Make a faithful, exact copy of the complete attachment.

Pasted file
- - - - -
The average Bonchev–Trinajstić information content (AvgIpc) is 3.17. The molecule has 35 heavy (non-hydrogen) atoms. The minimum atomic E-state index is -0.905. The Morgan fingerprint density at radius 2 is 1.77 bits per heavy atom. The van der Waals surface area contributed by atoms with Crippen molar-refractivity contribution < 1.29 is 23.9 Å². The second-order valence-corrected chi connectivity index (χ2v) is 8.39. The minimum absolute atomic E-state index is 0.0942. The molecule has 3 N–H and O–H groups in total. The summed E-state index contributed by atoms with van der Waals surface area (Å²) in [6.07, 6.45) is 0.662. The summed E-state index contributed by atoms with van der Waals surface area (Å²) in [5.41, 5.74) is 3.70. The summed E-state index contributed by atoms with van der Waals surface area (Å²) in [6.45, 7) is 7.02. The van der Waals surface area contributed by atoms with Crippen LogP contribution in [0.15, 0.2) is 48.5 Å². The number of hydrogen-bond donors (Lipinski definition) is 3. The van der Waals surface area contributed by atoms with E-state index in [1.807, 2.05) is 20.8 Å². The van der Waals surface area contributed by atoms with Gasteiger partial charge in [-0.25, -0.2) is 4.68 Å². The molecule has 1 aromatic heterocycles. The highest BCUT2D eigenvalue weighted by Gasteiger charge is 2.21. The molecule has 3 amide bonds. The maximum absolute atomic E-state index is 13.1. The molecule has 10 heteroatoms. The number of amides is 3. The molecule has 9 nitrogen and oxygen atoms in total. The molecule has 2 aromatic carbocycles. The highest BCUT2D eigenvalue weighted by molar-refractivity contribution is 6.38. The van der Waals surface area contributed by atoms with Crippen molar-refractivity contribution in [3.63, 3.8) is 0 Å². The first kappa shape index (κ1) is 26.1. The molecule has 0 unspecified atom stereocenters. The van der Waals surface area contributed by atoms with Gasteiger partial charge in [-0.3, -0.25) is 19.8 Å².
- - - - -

The average Bonchev–Trinajstić information content (AvgIpc) is 3.17. The molecule has 35 heavy (non-hydrogen) atoms. The minimum atomic E-state index is -0.905. The Morgan fingerprint density at radius 2 is 1.77 bits per heavy atom. The van der Waals surface area contributed by atoms with Crippen molar-refractivity contribution < 1.29 is 23.9 Å². The second-order valence-corrected chi connectivity index (χ2v) is 8.39. The minimum absolute atomic E-state index is 0.0942. The molecule has 3 N–H and O–H groups in total. The summed E-state index contributed by atoms with van der Waals surface area (Å²) in [6.07, 6.45) is 0.662. The summed E-state index contributed by atoms with van der Waals surface area (Å²) in [5.41, 5.74) is 3.70. The summed E-state index contributed by atoms with van der Waals surface area (Å²) in [6.45, 7) is 7.02. The van der Waals surface area contributed by atoms with Crippen LogP contribution in [0.15, 0.2) is 48.5 Å². The number of hydrogen-bond donors (Lipinski definition) is 3. The van der Waals surface area contributed by atoms with E-state index in [1.807, 2.05) is 20.8 Å². The van der Waals surface area contributed by atoms with Gasteiger partial charge in [-0.25, -0.2) is 4.68 Å². The molecule has 1 aromatic heterocycles. The highest BCUT2D eigenvalue weighted by Gasteiger charge is 2.21. The molecule has 3 amide bonds. The maximum absolute atomic E-state index is 13.1. The molecule has 10 heteroatoms. The number of amides is 3. The molecule has 9 nitrogen and oxygen atoms in total. The molecule has 2 aromatic carbocycles. The highest BCUT2D eigenvalue weighted by molar-refractivity contribution is 6.38. The van der Waals surface area contributed by atoms with Crippen molar-refractivity contribution in [3.63, 3.8) is 0 Å². The first kappa shape index (κ1) is 26.1. The molecule has 0 unspecified atom stereocenters. The van der Waals surface area contributed by atoms with Gasteiger partial charge in [-0.3, -0.25) is 19.8 Å².